Hi! I’m Rebecca, a commercial and editorial food and brand photographer with a studio in Nashville, and I specialize in helping chefs, restaurants, bakers, and makers market with soulful images to elevate their brands, connect with clients, and sell more of their work. I also photograph food for cookbooks and magazines including Edible Nashville and Tennessee Home & Farm.

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Homemade Raspberry Pop Tarts

December 23, 2020

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Homemade Raspberry Pop Tarts

Photos by Rebecca Denton Photography

Nashville Food Photographer

Can you believe it’s the end of December? We’ve made it to the week of Christmas and almost to the end of this crazy year!

One of the things I love about this season is the coziness of baking our favorite family desserts, the kind that you only really make around the holidays.

But I’ve also started trying some new recipes, and one of my favorite finds is a raspberry hand pie. These rectangular pies look fancy, but they’re actually so easy to make, and they’re perfect for Christmas morning when you want a special breakfast treat. You can even assemble these pies the day before and keep them in the fridge on a baking sheet until you’re ready to pop them in the oven.

They’re also fun to make with kids because even toddlers can cut out shapes in the dough and sprinkle the sugar, and these little pies come out all flaky and delicious like an up-leveled pop tart!

(I tried these using pre-made dough, but it just wasn’t the same. For the best experience, make your own dough – it’s fast and worth it!)


For the dough:

2 1/2 cups all-purpose flour, plus more for dusting

2 Tbs. granulated sugar

1/2 tsp. kosher salt

2 sticks cold unsalted butter, cut into 1/4-inch cubes

6 Tbs. very cold water

For the filling:

1-1/2 cups fresh raspberries

1/3 cup granulated sugar

3 Tbs. raspberry preserves

1-1/2 Tbs. cornstarch

1/2 tsp. ground cinnamon

1 egg whisked with 1 Tbs. water

Turbinado sugar for sprinkling


To make the dough by hand, in a large bowl, stir together the flour, granulated sugar and salt. Using a pastry cutter or 2 knives, cut the butter into the flour mixture until the texture resembles coarse cornmeal, with the butter pieces no larger than small peas. Add the water and mix with a fork just until the dough pulls together.

To make the dough in a stand mixer, fit the mixer with the flat beater, and stir together the flour, granulated sugar and salt in the mixer bowl. Add the butter and toss with a fork to coat with the flour mixture. Beat on medium-low speed until the texture resembles coarse cornmeal, with the butter pieces no larger than small peas. Add the water and beat on low speed just until the dough pulls together, adding more water 1/2 tsp. at a time if needed.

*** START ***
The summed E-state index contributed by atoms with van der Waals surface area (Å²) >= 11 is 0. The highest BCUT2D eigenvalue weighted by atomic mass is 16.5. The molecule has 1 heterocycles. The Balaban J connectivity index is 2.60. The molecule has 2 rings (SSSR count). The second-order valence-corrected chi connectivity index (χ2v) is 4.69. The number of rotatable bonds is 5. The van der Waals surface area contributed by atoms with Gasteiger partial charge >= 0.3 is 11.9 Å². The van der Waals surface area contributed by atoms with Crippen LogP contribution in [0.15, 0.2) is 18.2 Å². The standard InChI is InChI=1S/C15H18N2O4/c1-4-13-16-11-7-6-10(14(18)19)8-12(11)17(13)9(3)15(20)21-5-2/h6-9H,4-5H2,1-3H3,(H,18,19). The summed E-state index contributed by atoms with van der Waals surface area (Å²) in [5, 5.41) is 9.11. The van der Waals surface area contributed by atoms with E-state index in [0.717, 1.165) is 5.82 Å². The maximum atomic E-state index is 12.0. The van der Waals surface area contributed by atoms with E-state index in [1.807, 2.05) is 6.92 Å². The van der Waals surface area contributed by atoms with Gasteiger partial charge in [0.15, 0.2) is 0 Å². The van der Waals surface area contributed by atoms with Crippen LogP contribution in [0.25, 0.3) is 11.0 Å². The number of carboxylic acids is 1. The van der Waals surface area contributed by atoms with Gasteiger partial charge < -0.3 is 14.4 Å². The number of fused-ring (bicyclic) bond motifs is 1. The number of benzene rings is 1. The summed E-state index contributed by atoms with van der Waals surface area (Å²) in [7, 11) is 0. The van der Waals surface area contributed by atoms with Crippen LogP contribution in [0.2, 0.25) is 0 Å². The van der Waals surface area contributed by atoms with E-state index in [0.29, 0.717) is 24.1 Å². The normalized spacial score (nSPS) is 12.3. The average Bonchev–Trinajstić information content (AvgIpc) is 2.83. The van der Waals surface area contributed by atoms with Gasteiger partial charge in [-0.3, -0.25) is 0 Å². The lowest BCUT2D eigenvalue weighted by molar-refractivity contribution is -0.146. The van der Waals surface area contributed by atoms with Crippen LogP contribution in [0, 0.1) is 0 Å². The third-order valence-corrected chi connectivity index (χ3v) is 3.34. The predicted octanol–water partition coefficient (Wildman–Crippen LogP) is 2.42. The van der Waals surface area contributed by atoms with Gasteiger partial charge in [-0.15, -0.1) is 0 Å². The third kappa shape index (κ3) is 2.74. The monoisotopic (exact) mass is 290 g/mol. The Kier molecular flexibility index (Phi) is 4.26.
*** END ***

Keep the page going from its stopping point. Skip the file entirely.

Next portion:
Transfer the dough to a work surface, cut the dough in half and pat each half into a ball, then flatten and shape each into a square. (Although many dough recipes call for chilling the dough at this point, this dough should be rolled out immediately for the best results.) Lightly flour the work surface. Working with one square of dough at a time, flatten with 6 to 8 gentle taps of the rolling pin. Lift the dough and give it a quarter turn. Lightly dust the top of the dough or the rolling pin with flour as needed, then roll out into a 13-inch square about 1/8 inch thick.

Line 2 baking sheets with parchment paper. Using a pastry cutter, trim 1 piece of dough into a 12-inch square, reserving the trimming scraps. Cut the square into 12 rectangles, each 4 inches long and 3 inches wide. They will be the bottom crusts of the pies. Transfer the rectangles to the prepared baking sheets, spacing them at least 2 inches apart. Repeat to trim the remaining piece of dough and cut into 12 rectangles. Using a small cookie cutter, cut a venting hole in each of these rectangles. They will be the top crusts of the pies.

To make the filling, in a bowl, combine the raspberries, granulated sugar, raspberry preserves, cornstarch and cinnamon. Using a fork, gently crush the raspberries and stir until the mixture is cohesive.

Spoon 1 1/2 Tbs. of the raspberry filling in the center of each solid rectangle. Brush the edges of the dough with some of the egg wash and top each with a rectangle with the cutout pattern. Decorate the tops of the pies with the reserved cutouts and trimming scraps, brushing with egg wash so they’ll stick. Firmly press the edges of the dough together, then use a fork to crimp the edges. Brush the tops of the pies with egg wash and sprinkle generously with turbinado sugar (or granulated sugar if that’s what you have). Place the pies in the freezer for 30 minutes.

Meanwhile, position 1 rack in the lower third and 1 rack in the upper third of an oven and preheat to 375°F.

Bake the hand pies until the filling is bubbling and the crusts are deep golden brown, about 35 minutes, rotating the baking sheets halfway through. Transfer the baking sheets to wire racks and let cool slightly, then serve the pies warm or at room temperature. The hand pies can be stored in a tightly covered container at room temperature for up to 3 days. Reheat in a 400°F oven for 5 to 7 minutes. Makes 12 hand pies.

Photos by Rebecca Denton Photography

Recipe from Williams Sonoma

Looking for another easy dessert? Check out Banana Ice Cream With Roasted Almonds.

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Rebecca Denton is a food and brand photographer with a studio in Nashville.